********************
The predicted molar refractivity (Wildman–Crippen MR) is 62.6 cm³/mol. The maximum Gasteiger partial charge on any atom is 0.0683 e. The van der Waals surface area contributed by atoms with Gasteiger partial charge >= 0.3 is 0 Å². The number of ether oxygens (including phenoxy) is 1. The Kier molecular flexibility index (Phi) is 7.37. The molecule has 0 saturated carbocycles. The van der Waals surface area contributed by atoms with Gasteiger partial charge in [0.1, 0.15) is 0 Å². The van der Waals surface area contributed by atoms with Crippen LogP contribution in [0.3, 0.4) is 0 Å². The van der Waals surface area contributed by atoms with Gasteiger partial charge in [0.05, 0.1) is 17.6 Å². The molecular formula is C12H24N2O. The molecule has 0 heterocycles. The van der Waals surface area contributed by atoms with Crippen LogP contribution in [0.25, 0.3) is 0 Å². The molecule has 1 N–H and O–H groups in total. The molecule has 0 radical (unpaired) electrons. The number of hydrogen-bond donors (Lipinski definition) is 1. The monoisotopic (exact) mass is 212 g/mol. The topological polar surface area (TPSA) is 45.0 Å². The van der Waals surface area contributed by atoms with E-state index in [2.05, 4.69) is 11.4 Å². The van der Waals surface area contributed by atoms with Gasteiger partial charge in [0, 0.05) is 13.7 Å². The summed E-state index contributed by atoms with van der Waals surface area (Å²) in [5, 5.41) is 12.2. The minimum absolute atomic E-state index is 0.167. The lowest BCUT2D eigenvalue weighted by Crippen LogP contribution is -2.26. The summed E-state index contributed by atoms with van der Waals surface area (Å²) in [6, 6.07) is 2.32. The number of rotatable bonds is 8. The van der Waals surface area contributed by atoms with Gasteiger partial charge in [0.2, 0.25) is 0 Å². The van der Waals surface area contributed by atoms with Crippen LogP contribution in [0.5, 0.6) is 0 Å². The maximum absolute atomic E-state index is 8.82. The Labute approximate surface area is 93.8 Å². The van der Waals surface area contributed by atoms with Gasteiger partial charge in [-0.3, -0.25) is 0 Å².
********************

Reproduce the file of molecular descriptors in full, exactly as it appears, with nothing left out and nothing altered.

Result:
The predicted molar refractivity (Wildman–Crippen MR) is 62.6 cm³/mol. The maximum Gasteiger partial charge on any atom is 0.0683 e. The van der Waals surface area contributed by atoms with Gasteiger partial charge >= 0.3 is 0 Å². The number of ether oxygens (including phenoxy) is 1. The Kier molecular flexibility index (Phi) is 7.37. The molecule has 0 saturated carbocycles. The van der Waals surface area contributed by atoms with Gasteiger partial charge in [0.1, 0.15) is 0 Å². The van der Waals surface area contributed by atoms with Crippen LogP contribution in [0.3, 0.4) is 0 Å². The van der Waals surface area contributed by atoms with Gasteiger partial charge in [0.05, 0.1) is 17.6 Å². The molecular formula is C12H24N2O. The molecule has 0 heterocycles. The van der Waals surface area contributed by atoms with Crippen LogP contribution in [0.25, 0.3) is 0 Å². The molecule has 1 N–H and O–H groups in total. The molecule has 0 radical (unpaired) electrons. The number of hydrogen-bond donors (Lipinski definition) is 1. The monoisotopic (exact) mass is 212 g/mol. The topological polar surface area (TPSA) is 45.0 Å². The van der Waals surface area contributed by atoms with E-state index in [2.05, 4.69) is 11.4 Å². The van der Waals surface area contributed by atoms with Gasteiger partial charge in [0, 0.05) is 13.7 Å². The summed E-state index contributed by atoms with van der Waals surface area (Å²) in [5, 5.41) is 12.2. The minimum absolute atomic E-state index is 0.167. The lowest BCUT2D eigenvalue weighted by Crippen LogP contribution is -2.26. The summed E-state index contributed by atoms with van der Waals surface area (Å²) in [6, 6.07) is 2.32. The number of rotatable bonds is 8. The van der Waals surface area contributed by atoms with Gasteiger partial charge in [0.2, 0.25) is 0 Å². The van der Waals surface area contributed by atoms with Crippen LogP contribution in [0.5, 0.6) is 0 Å². The maximum absolute atomic E-state index is 8.82. The Labute approximate surface area is 93.8 Å². The van der Waals surface area contributed by atoms with Gasteiger partial charge in [-0.3, -0.25) is 0 Å².